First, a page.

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Helping your child learn new subjects in school: Advice for parents

Helping your child learn new subjects in school: Advice for parents

Learning new subjects in school can be a novel experience, but it can also prove challenging if students are approaching entirely new concepts for the very first time.

Much like learning anything else however, it’s possible to employ various techniques to better understand the subject material, from taking thorough notes during lessons and discussing what they have learned with classmates, to poring over textbooks and practising with worksheets during self-study sessions. Done correctly, these strategies will allow students to keep pace and stay on track with the syllabus as they progress throughout the school year, even as they balance their time between new and old subjects.

With that said, studying a whole new subject can be daunting, especially when it comes to subjects that are entirely foreign. Primary 3 students for example would likely be surprised by the need to learn the life cycle of insects in science, or significant names and dates in history for secondary 1 students. It’s therefore completely normal for students to experience some difficulties when learning new subjects for the first time, especially if it features topics that are uninteresting to them.

Everything we know was a new subject once

Not everyone gets used to learning a new subject right away; in fact, it’s far more likely that a student stumbles in the beginning, whether it’s due to completely unfamiliar concepts or marking methods.

Getting over such academic hurdles is part and parcel of studying. Here’s a quick list of helpful study tips that can benefit any student no matter the subject, whether new or old:

  1. Break the study material down into smaller, more manageable chunks before tackling them in each self-study session. This can make it easier to understand and remember new topics and concepts without becoming overwhelmed with information.

  2. Use hands-on, interactive learning activities whenever possible. It’s often easier for students to learn when they are actively engaged in the learning process, rather than just listening to a lecture or reading from a textbook. Geniebook’s suite of online learning products is one such example, allowing primary and secondary students to master science topics in an interactive manner.

  3. Make connections to real-life situations when the opportunity presents itself. Helping your child see how the material they are learning relates to the world around them can make it more meaningful and easier to understand. This is easily achievable with science concepts as they can manifest in multiple ways in daily life. Other subjects can similarly benefit from this strategy, such as history (by referencing current affairs) and home economics (through helping out with household chores).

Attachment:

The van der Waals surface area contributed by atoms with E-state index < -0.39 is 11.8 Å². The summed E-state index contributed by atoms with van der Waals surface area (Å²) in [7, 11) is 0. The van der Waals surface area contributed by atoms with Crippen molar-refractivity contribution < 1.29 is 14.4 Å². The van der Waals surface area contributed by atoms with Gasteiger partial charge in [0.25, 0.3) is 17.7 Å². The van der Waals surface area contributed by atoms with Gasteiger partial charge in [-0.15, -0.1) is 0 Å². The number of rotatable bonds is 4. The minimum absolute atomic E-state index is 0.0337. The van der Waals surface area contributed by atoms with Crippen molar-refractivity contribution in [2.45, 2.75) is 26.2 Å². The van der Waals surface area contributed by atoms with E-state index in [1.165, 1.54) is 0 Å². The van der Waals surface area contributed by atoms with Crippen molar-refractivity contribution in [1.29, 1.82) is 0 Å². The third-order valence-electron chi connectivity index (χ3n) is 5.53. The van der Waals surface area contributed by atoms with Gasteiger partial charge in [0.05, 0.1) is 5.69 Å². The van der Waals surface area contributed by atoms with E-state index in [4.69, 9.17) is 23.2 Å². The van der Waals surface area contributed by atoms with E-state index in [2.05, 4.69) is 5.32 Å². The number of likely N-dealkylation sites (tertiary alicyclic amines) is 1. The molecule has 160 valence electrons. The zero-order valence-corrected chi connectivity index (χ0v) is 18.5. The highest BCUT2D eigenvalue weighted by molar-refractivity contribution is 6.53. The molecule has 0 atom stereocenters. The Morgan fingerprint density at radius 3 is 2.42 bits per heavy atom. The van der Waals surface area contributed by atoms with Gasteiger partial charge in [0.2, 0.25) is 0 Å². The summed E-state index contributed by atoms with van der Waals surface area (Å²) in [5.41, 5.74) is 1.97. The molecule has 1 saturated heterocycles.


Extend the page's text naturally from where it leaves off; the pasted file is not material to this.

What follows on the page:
4. Encourage your child to ask questions. This allows them to be less afraid of clarifying their understanding and identify areas where they may be struggling, which promotes a growth mindset.

  5. Remind your child to take regular breaks and stay hydrated while they study. Learning new topics can be mentally intensive, which can leave them feeling tired after some time. By encouraging them to rest up, your child will be able to study for longer periods of time and retain more information.

Take your time - you’ll catch up

Sometimes, the process of learning a completely new subject can translate to stress or anxiety for students, especially if there is a constant pressure to perform well or if the material is particularly challenging. Some may also feel overwhelmed by the amount of new information they are expected to learn.

As parents, we have to be aware of these potential roadblocks and to be supportive of our children as they adapt to learning new subjects. We can’t exactly learn on their behalf (that’s not how education is supposed to work), but there are some things we can do to help them help themselves with their studies.

  1. First, try to create a positive and supportive learning environment at home for your child. This can include setting aside dedicated time and space for studying, with a focus on making their study sessions as comfortable as possible. If possible, it’s also a good idea to make yourself available as much as possible to answer their questions and offer support. This suggestion is generally helpful for all students, but it can prove especially beneficial when it comes to studying all new subjects.

  2. Remind your child to take it easy and digest the new subject materials at their own pace. It takes time to build a foundation of knowledge for a new subject; letting them decide how to do so will make it much easier for them to learn.

  3. Keep a close eye for signs of stress and anxiety over learning the new subject, and be ready to help your child develop strategies to manage them. This may include simple relaxation techniques such as deep breathing or stretching exercises to relax the muscles, or lending a sympathetic ear for them to express their frustrations.

As your child begins an exciting learning journey towards learning new subjects in school, remember that it might not always be smooth sailing, and that they may need your support from time to time. But as long as you remain supportive, encouraging and constantly aware of their needs, your child will no doubt overcome any obstacles that may come their way.

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